A door was now constructed by battening together a number of slabs. In place of a hinge a hole was drilled into the sill and another into the lintel directly in line with it. Two sticks of wood were then whittled to fit snugly, but without jamming, into these holes. These sticks were then nailed to the inner face of the door, with their whittled ends projecting into the holes, forming pintles on which the door could turn. A narrow strip of wood was nailed to the outer jamb for the door to close against. The latch consisted of a stick of wood, fastened to the door at one end with a nail. It hooked onto a catch whittled out of hard wood to the form illustrated in Fig. 278, and nailed to the jamb. Then to keep the latch from dropping too far when the door was open, and to guide it when slammed against the catch, we whittled out a guard piece to the form illustrated in Fig. 277, and nailed this to the door, with the latch projecting through the slot of the guard. A string was now fastened to the latch and passed through a hole in the door. A block was tied to the end of the latch string to prevent it from slipping back through the hole; but at night, when we did not want to be molested by any intruders, we untied the block and drew in the latch string.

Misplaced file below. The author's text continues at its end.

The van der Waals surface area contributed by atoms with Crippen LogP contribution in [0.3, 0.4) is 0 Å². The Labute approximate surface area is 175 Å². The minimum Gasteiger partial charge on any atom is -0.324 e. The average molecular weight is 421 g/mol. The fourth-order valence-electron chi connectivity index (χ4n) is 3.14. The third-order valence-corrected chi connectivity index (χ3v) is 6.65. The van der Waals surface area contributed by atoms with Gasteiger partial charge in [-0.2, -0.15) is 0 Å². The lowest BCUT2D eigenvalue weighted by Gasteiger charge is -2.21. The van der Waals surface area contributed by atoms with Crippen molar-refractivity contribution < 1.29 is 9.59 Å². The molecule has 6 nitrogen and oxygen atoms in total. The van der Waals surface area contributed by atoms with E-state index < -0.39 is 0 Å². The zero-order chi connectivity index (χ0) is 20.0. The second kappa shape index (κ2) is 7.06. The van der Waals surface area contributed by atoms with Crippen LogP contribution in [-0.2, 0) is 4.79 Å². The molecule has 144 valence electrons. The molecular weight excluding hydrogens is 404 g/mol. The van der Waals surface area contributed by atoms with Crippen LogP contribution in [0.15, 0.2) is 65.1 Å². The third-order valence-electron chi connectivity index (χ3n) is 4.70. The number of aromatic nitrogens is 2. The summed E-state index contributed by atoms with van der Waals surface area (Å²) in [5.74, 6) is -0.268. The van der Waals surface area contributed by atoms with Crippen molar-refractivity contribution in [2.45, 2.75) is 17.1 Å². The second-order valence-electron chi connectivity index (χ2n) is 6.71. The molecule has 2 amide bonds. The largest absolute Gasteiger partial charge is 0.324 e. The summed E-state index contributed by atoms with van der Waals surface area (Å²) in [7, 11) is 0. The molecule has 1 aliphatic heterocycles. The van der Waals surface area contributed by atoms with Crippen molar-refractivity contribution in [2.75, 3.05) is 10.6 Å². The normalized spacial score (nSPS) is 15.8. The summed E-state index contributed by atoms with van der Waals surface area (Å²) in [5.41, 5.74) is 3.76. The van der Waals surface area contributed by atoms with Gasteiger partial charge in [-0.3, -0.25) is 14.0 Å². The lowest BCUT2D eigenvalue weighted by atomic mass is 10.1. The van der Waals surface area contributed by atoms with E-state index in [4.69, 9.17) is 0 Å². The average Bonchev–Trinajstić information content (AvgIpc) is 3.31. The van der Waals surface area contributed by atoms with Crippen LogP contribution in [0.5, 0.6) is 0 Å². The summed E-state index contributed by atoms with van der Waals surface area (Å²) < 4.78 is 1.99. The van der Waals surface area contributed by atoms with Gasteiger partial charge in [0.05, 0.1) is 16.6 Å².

Fig. 276. The Door Hinges.
Fig. 277. Fig. 278. Fig. 279.
The Latch Guard. Door Catch. The Latch.